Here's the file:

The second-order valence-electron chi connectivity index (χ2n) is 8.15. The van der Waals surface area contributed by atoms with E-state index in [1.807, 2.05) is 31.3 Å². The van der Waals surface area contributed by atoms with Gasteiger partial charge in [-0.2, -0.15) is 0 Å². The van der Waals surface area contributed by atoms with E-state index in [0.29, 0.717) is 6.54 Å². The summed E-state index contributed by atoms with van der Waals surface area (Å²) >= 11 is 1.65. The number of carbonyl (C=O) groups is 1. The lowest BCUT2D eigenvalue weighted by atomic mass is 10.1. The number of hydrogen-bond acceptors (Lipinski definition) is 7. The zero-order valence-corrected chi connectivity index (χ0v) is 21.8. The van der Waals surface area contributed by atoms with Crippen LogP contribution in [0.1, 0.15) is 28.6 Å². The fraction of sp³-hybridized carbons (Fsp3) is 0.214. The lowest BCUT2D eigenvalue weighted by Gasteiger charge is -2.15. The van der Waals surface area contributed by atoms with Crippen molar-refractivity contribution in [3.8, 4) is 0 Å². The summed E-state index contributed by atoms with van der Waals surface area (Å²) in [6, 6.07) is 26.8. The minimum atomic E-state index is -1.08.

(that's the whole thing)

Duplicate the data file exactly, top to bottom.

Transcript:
The second-order valence-electron chi connectivity index (χ2n) is 8.15. The van der Waals surface area contributed by atoms with E-state index in [1.807, 2.05) is 31.3 Å². The van der Waals surface area contributed by atoms with Gasteiger partial charge in [-0.2, -0.15) is 0 Å². The van der Waals surface area contributed by atoms with E-state index in [0.29, 0.717) is 6.54 Å². The summed E-state index contributed by atoms with van der Waals surface area (Å²) >= 11 is 1.65. The number of carbonyl (C=O) groups is 1. The lowest BCUT2D eigenvalue weighted by atomic mass is 10.1. The number of hydrogen-bond acceptors (Lipinski definition) is 7. The zero-order valence-corrected chi connectivity index (χ0v) is 21.8. The van der Waals surface area contributed by atoms with Crippen LogP contribution in [0.1, 0.15) is 28.6 Å². The fraction of sp³-hybridized carbons (Fsp3) is 0.214. The lowest BCUT2D eigenvalue weighted by Gasteiger charge is -2.15. The van der Waals surface area contributed by atoms with Crippen molar-refractivity contribution in [3.8, 4) is 0 Å². The summed E-state index contributed by atoms with van der Waals surface area (Å²) in [6, 6.07) is 26.8. The minimum atomic E-state index is -1.08.